This study was carried out to explore the roles of circular RNAs (circRNAs) in nucleus pulposus (NP) tissues in intervertebral disc degeneration (IDD). Differentially expressed circRNAs in IDD and normal NP tissues were identified based on the results of microarray analysis. Bioinformatics techniques were employed to predict the direct interactions of selected circRNAs, microRNAs (miR), and mRNAs. CircRNA_104670 was selected as the target circRNA due to its large multiplier expression in IDD tissues. After luciferase reporter and EGFP/RFP reporter assays, we confirmed that circRNA_104670 directly bound to miR-17-3p, while MMP-2 was the direct target of miR-17-3p. The receiver-operating characteristic (ROC) curve showed that circRNA_104670 and miR-17-3p had good diagnostic significance for IDD (AUC circRNA_104670 = 0.96; AUC miRNA-17-3p = 0.91). A significant correlation was detected between the Pfirrmann grade and expression of circRNA_104670 ( r = 0.63; p = 0.00) and miR-17-3p ( r = −0.62; p = 0.00). Flow-cytometric analysis and the MTT assay showed that interfering with circRNA_104670 using small interfering RNA (siRNA) inhibited NP cell apoptosis ( p < 0.01), and this inhibition was reduced by interfering with miR-17-3p. Interfering with circRNA_104670 suppressed MMP-2 expression and increased extracellular matrix (ECM) formation, which were also reduced by interfering with miR-17-3p. Finally, an MRI evaluation showed that circRNA_104670 inhibition mice had a lower IDD grade compared with control mice ( p < 0.01), whereas circRNA_104670 and miRNA-17-3p inhibition mice had a higher IDD grade compared with circRNA_104670 inhibition mice ( p < 0.05). CircRNA_104670 is highly expressed in the NP tissues of IDD and acts as a ceRNA during NP degradation.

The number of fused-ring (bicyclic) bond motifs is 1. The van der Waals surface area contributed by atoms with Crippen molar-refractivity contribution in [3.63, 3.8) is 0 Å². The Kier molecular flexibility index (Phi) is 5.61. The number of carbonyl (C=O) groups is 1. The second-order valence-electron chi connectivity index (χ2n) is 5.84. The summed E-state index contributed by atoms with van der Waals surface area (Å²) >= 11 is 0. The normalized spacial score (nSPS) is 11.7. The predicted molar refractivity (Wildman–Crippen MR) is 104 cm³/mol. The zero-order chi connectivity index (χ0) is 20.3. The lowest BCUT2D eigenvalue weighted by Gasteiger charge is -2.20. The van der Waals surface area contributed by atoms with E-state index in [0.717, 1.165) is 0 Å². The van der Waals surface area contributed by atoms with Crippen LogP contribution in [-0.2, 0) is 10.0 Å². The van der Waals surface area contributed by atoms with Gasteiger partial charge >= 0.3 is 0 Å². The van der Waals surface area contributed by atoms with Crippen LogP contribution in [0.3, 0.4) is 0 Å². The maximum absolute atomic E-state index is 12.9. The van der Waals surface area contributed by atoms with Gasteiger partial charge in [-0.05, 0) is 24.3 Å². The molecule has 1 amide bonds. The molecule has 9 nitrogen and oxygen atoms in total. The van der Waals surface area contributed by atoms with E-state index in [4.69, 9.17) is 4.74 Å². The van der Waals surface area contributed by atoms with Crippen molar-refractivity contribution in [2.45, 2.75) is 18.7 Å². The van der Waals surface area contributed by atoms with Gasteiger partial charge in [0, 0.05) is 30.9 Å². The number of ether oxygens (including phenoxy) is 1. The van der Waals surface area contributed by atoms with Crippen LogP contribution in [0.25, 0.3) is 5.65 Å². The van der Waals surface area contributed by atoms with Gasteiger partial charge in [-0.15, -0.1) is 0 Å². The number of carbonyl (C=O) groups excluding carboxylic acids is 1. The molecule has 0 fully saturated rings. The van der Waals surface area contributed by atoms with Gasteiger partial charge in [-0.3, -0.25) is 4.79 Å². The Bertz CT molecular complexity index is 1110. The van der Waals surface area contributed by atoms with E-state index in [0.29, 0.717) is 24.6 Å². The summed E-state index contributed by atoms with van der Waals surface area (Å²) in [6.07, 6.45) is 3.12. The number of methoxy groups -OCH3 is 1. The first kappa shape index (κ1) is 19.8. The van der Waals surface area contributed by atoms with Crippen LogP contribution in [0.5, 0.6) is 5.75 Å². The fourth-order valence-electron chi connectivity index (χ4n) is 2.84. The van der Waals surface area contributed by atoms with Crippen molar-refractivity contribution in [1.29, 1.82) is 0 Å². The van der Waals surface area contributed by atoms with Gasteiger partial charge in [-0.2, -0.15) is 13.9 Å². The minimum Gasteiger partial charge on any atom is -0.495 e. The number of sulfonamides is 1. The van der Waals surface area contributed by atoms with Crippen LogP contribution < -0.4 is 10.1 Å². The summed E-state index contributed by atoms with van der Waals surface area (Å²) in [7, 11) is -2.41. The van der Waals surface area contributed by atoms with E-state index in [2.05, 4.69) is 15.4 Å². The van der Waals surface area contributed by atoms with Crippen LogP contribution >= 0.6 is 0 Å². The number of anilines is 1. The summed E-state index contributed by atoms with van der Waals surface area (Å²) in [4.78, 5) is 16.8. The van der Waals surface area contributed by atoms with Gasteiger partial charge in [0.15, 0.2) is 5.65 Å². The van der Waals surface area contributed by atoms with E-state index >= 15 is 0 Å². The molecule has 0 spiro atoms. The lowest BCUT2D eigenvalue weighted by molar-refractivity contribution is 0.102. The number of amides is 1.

‘RNA sponges’ may provoke lower back pain by soaking up regulatory RNAs that normally protect the protein infrastructure surrounding cells in intervertebral discs. Many people suffer from lower back pain arising from disc degeneration (IDD). A team led by Fei-Zou and Jian-Yuan Jiang at Fudan University, Shanghai, China set out to identify molecular mechanisms that might contribute to IDD. They focused on circular RNAs, non-protein coding RNAs that have been linked to a variety of diseases. The researchers learned that IDD is associated with strongly elevated expression of a circular RNA that acts as an ‘RNA sponge’, binding to and thereby inactivating other RNA molecules. This inactivation ultimately results in the excessive production of an enzyme that can damage the protein matrix that supports cells within spinal discs, potentially setting up the conditions for IDD.